Month: December 2014

A new year and hopefully an end to our childhood.

As 2014 comes to an end & we open the first pages of the new year stop for a few minutes reflect how far we have come. It’s only about six or seven thousand years since humans put the first pen to parchment or chisel to stone. We have a written history now digitized that spans only a few thousand years & cave paintings only a hundred thousand years.

We have sent spacecraft to Mars & even out of our solar system our potential is unlimited. We maybe the only intelligent life in the universe with billions of Earth like planets to explore. We are like teenagers full of potential but unaware of the risks we will face.

As we mature we must learn to live within our means, knowing that greed could destroy our destiny. We must develop a sustainable economy that provides enough for all to reach their full potential. We must protect the biodiversity that has nurtured our evolution.

If we can overcome this challenge our future will be rich beyond our dreams. We must leave our childhood behind & become adults. Sharing & fantastic universe with all lifeforms we will encounter on our journeys.

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Climate Change 2014: What Do We Do Now?

GarryRogers Nature Conservation

We must not just reduce carbon emissions; we must also remove pollution already in the atmosphere.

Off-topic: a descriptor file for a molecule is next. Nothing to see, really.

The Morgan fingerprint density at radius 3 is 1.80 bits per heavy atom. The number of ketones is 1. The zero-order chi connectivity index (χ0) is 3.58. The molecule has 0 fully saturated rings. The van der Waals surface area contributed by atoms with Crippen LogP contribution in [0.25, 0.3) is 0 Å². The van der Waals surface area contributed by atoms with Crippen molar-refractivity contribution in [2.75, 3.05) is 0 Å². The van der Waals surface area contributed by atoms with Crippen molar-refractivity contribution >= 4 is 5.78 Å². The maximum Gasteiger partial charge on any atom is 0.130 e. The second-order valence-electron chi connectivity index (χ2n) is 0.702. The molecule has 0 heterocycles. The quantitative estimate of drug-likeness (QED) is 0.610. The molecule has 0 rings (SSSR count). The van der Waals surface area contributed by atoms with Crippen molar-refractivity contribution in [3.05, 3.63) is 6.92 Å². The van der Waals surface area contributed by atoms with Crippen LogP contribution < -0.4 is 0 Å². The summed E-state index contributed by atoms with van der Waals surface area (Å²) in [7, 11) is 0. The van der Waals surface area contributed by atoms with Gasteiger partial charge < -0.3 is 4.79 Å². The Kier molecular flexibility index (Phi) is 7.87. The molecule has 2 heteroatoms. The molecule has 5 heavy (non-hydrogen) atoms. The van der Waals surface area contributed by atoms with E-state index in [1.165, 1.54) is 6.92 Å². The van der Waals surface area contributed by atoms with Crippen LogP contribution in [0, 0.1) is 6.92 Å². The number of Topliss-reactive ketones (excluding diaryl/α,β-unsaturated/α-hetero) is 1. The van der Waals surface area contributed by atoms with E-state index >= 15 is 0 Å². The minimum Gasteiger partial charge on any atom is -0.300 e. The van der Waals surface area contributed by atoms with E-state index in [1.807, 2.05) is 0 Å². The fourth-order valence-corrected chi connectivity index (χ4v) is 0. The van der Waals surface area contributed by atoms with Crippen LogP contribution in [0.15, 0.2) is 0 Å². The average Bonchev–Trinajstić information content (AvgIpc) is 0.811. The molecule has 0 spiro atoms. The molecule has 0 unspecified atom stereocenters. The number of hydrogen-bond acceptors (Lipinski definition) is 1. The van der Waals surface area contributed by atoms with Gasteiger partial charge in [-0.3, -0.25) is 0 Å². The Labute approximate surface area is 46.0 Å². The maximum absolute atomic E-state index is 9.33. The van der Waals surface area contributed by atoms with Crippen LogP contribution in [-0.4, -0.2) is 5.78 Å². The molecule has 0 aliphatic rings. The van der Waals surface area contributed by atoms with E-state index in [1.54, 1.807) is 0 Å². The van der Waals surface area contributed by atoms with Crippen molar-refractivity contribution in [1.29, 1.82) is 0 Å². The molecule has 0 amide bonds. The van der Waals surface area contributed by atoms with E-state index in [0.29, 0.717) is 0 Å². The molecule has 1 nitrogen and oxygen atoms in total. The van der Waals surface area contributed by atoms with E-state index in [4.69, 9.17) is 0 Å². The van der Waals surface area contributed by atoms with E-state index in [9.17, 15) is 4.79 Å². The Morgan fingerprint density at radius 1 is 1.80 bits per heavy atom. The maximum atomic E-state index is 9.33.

Source: www.truth-out.org

GR:  The Intergovernmental Panel on Climate Change (IPCC) says that we are past the point where cutting CO2 emissions is all we need to worry about.  Now we must somehow pull the CO2 out of the air.  And we need to act fast.

This article by Bruce Melton, Truthout, covers several additional critical elements of human-caused global climate change:  Importance of short-term cooling pollutants, dangers of natural gas, possibility of abrupt climate change, and the costs of removing CO2 from the air.  Very important reading if you want to know the tactics needed for our battle with climate change.  Please comment if you know of any progress on CO2 removal.

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Amazon deforestation obliterates soil biodiversity, with wider ecological implications

GarryRogers Nature Conservation

Deforestation in the Amazon leads to a substantial loss in microbial biodiversity potentially reducing the ecological resilience of affected areas, report researchers writing in the Proceedings of the National Academy of Sciences.

Source: news.mongabay.com

GR:  Soil microorganisms are essential for ecosystem stability and productivity.  They are subject to damage from deforestation, grazing, fire, and of course construction.  Recovery requires protection from further damage.

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